• Engineering Design Team in place at Jet Propulsion Laboratory, July 2013
    • Interim report for March 2014, Final report due January 2015

ExoPAG 9

exo c key people
EXO-C Key People

Science and Technology Definition Team

JPL Engineering

Design Team

Karl Stapelfeldt (Chair, GSFC)

RusBelikov (NASA/Ames)

Geoff Bryden (JPL/Caltech)

Kerri Cahoy (MIT)

SupriyaChakrabarti (UMass Lowell)

Mark Marley (NASA/Ames)

Michael McElwain (NASA/GSFC)

Vikki Meadows (U. Wash)

Gene Serabyn (JPL/Caltech)

John Trauger (JPL/Caltech)

Keith Warfield

Paul Brugarolas

Frank Dekens

Serge Dubovitsky

Bobby Effinger

Brian Hirsch

Andy Kissil

Michael Brenner

John Krist

Jared Lang

Joel Nissen

Jeff Oseas

Eric Sunada

ExEP Office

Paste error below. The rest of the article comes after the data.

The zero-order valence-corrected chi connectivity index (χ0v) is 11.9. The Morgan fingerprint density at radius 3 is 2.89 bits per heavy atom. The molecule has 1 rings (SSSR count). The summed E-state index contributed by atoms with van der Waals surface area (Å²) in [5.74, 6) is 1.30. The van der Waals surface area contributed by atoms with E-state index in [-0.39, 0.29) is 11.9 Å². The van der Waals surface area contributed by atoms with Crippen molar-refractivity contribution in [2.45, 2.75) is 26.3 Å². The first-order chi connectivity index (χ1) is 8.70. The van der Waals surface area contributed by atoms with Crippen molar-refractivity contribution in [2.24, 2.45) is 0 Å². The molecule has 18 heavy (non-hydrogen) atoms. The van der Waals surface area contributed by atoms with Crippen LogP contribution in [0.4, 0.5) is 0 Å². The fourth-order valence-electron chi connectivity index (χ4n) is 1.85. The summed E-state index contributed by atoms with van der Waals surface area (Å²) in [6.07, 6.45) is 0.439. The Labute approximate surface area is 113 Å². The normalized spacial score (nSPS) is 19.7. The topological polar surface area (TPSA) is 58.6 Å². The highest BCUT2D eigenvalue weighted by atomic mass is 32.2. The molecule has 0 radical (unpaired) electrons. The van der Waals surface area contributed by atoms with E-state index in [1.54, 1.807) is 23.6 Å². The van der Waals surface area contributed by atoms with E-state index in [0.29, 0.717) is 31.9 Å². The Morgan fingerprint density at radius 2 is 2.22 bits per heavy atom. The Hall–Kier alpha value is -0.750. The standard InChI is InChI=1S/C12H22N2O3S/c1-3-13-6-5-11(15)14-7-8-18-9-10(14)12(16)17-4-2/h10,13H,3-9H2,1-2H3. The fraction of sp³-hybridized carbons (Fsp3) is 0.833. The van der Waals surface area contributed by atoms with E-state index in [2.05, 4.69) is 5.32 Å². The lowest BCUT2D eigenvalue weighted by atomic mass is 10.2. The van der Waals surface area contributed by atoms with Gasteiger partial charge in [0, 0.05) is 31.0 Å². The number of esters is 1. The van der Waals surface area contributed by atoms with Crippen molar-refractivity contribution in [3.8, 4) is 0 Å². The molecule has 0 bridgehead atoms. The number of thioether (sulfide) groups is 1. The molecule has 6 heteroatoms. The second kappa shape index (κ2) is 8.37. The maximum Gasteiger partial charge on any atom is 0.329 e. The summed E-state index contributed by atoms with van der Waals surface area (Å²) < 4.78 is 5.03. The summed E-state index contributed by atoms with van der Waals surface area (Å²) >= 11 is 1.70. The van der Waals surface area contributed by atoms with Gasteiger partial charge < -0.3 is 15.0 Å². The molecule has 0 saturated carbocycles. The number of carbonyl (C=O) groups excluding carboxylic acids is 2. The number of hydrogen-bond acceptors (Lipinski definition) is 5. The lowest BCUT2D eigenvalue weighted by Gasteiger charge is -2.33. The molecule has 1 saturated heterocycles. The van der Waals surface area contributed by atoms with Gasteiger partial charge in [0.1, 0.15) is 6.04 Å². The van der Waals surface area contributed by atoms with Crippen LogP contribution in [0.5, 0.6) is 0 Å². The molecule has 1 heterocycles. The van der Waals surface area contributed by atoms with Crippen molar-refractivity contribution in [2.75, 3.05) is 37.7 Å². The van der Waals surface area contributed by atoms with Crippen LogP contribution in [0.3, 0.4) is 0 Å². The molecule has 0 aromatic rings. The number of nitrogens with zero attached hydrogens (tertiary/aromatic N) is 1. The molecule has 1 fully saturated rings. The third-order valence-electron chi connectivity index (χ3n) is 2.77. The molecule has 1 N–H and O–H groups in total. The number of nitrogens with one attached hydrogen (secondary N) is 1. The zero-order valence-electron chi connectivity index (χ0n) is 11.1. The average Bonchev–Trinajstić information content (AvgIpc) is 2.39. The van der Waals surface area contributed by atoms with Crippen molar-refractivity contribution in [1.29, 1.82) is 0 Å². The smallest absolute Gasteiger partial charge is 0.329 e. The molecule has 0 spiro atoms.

Gary Blackwood

Peter Lawson

Wes Traub

Steve Unwin

ExoPAG 9

approach to the study
Approach to the Study
  • Build on previous work (ACCESS, PECO, ...)
  • Begin with science goals and trade studies of system-level issues: telescope design, orbit selection, pointing control, wavefront stability and control, cost
  • Evaluate coronagraph options in the context of achievable system performance
  • Engage Aerospace Corp. early in the study for cost feedback
  • Innovate

ExoPAG 9

science goals
Science Goals
  • Obtain optical spectra of the nearest RV planets: measure CH4, H2O, Rayleigh scattering. Fix orbit inclination → planet mass.
  • Search for planets beyond RV limits (Neptunes, super-Earths) in a TBD nearby star sample. Measure their orbits, carry out follow-on spectroscopy of the brightest ones
    • alpha Centauri system is a particularly important case
  • Optical spectra of planets discovered by near-IR ground Adaptive Optics (AO)
  • Image circumstellar disks beyond Hubble Space Telescope (HST), AO, and Atacama Large Millimeter/submillimeter Array (ALMA) limits:
    • Resolve disk structures: Size, extent, rings/gaps/asymmetries as evidence for planetary perturbations